As an expat blogger in Italy, I've fielded quite a few food related questions from culinarily curious non-Americans over the years. Most commonly explained: our tendency to enjoy things like bacon and eggs before midday; our version of pizza (pineapple, ham and all); the intricacies of Thanksgiving (sweet potato and marshmallow is a thing and it is delicious); and, relevant to today's post, the somewhat confusing American biscuit. After all, in British English -- the English most non-native English speakers learn -- the biscuit is what we Americans call a cookie. The American biscuit, however, is completely different from a cookie, buttery and impossibly flaky, made with buttermilk or cream and a good amount of baking powder. They can be sweet, where they're used in shortcake, or savory, served with soups and stews, smothered in gravy for breakfast in the South, or as a topping for a chicken pot-pie. Indeed, out of all American specialties, biscuits are the trickiest to explain, mostly because they're not really comparable to anything I've tried anywhere else. My explanation usually goes something like this: They're round, but not like a cookie -- kind of like a scone, but more tender and less crumbly -- they can be buttery, but not at all greasy, actually, they're very light; no, they're not a dessert, well, they can be, but not always...you get the idea. Whether I do this explanation in English or Italian, I still always come up a little short, and always arrive at the conclusion that an American biscuit is something that must be tried to really understand, which is where this recipe comes in.
Shortly after I'd written a blog post on cacio e pepe -- this one here -- I caught the cacio e pepe bug, that leftover hunk of Pecorino in my fridge presenting endless possibilities for recipes. The flavor combination of salty rich sheep's milk cheese and spicy pepper was great with tonnarelli, yes, but what about cauliflower done the cacio e pepe way, roasted and tossed with cheese and a hit of black pepper?! Or cacio e pepe mashed potato pancakes?! What about cacio e pepe muffins, bread, or rolls?! In the end, after much careful deliberation, the last of the Pecorino was added to biscuit dough along with a generous amount of black pepper -- and my oh my the results were splendid, a meeting of Rome and the American South. These biscuits are cheese-y and spicy and addictive, flaky and gloriously tall and proud, utterly perfect eaten warm out of the oven. They are a welcome addition at brunch -- serve these and you'll be everyone's hero -- delicious as a vehicle for a fried or scrambled egg, or a superb accompaniment to the aforementioned soup or stew. Bonus: they come together in a matter of minutes -- really, I've never encountered an easier biscuit recipe -- and if you can stir together ingredients in a bowl, you can make these.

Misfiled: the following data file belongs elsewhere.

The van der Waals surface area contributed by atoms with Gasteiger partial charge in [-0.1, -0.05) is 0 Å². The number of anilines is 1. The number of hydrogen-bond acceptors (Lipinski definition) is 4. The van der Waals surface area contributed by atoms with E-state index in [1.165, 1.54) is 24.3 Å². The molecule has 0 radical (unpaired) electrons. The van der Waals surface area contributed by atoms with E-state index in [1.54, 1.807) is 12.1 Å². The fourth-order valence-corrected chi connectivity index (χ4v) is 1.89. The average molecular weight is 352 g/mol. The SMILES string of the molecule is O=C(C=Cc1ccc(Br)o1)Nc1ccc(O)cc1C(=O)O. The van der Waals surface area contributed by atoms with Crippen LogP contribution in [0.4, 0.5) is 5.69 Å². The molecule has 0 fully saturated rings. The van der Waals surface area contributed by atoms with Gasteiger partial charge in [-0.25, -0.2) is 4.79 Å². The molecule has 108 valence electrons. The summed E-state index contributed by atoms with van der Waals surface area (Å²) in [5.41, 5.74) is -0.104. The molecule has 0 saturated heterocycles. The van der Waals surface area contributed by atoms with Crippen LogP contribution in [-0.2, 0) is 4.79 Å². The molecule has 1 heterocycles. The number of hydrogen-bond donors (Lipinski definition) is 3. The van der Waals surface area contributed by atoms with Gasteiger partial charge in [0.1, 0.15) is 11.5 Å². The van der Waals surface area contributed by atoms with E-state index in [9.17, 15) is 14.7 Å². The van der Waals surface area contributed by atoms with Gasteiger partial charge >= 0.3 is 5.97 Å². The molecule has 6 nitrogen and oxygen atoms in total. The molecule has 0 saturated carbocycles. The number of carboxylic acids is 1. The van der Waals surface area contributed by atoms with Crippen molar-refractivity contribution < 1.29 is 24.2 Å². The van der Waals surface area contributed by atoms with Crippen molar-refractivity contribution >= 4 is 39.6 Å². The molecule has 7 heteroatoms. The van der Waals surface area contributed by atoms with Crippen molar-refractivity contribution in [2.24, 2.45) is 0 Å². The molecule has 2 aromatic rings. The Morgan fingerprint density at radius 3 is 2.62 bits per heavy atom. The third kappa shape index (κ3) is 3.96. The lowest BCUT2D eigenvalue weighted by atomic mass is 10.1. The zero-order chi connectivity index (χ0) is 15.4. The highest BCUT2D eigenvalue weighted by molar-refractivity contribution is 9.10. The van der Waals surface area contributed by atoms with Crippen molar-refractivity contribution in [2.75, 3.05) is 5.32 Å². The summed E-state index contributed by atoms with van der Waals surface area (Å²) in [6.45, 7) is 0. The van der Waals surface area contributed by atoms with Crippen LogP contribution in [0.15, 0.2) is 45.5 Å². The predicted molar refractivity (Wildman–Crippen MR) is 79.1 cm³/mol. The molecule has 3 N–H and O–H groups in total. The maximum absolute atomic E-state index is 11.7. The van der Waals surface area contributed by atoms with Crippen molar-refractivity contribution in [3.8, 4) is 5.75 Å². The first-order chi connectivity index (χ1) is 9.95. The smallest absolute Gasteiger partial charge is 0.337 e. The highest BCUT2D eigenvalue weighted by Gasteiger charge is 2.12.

Notes: You'll note that there is no butter in this recipe (many biscuit recipes will have you cutting in bits of butter, kind of like you do when you make a pastry crust). The heavy cream provides the richness and dairy factor you need, and is a lot quicker. I used a medium grate for the Pecorino cheese that goes into the biscuit dough, and a large grate for the Pecorino used to garnish the top of the biscuits. If you want your biscuits extra spicy, feel free to add more black pepper. I find that the bottoms of these can burn easily (or this could just be my shoddy oven in my not-so-fancy Roman apartment kitchen). If you see the bottoms are set by the rest of the biscuits still have a ways to go, put another baking sheet under the first one and move the oven rack up one. These are best eaten the day they're made.
Looking for more biscuit-y recipes? Check out this Cherry Tomato Cobbler, this Plum Cobbler with Cinnamon Biscuits, these Chocolate Strawberry Shortcakes, these Raspberry Blueberry Shortcakes, and these savory Tomato, Basil, and Goat Cheese Shortcakes.
CACIO E PEPE BISCUITS
2 cups (260 grams) flour
1/2 teaspoon salt
4 1/2 teaspoons (about 14.5 grams) baking powder
1 1/3 cups (145 grams) Pecorino Romano cheese, freshly grated
1/2 heaping teaspoon freshly ground black pepper plus a few grinds
1 1/2 cups (360 grams) + 2 tablespoons heavy cream if necessary
3 or so tablespoons of cream for the top of the biscuits
Extra black pepper and Pecorino for garnish
In a large bowl, whisk together the flour, salt, and baking powder. Add 1 1/2 cups cream, cheese, and the pepper. Use a large wooden spoon to mix the ingredients together until a dough just starts to form. If the dough seems a little dry, add 1 tablespoon of cream and then the second if it still seems dry (sometimes after the addition of the cheese I find this is necessary). Turn the dough out on to a lightly floured surface and knead just until the dough comes together, adding some more flour if the dough seems too wet. Pat the dough out to a 1/2 inch thickness, then using a 2-inch round cookie cutter (or an empty Nutella jar, which is what I use!) cut out 12 or so biscuits, gathering and re-rolling the scraps as necessary.
Brush the tops of the biscuits with the additional cream, sprinkle with extra cheese and pepper, and place on a lightly greased baking sheet -- you'll probably have to bake these in two batches. Bake the biscuits in a 400 degree oven for about 12-15 minutes, or until the biscuits are puffed, golden, and your kitchen smells great. Enjoy warm. Makes 12 or so biscuits, which are best eaten on the first day.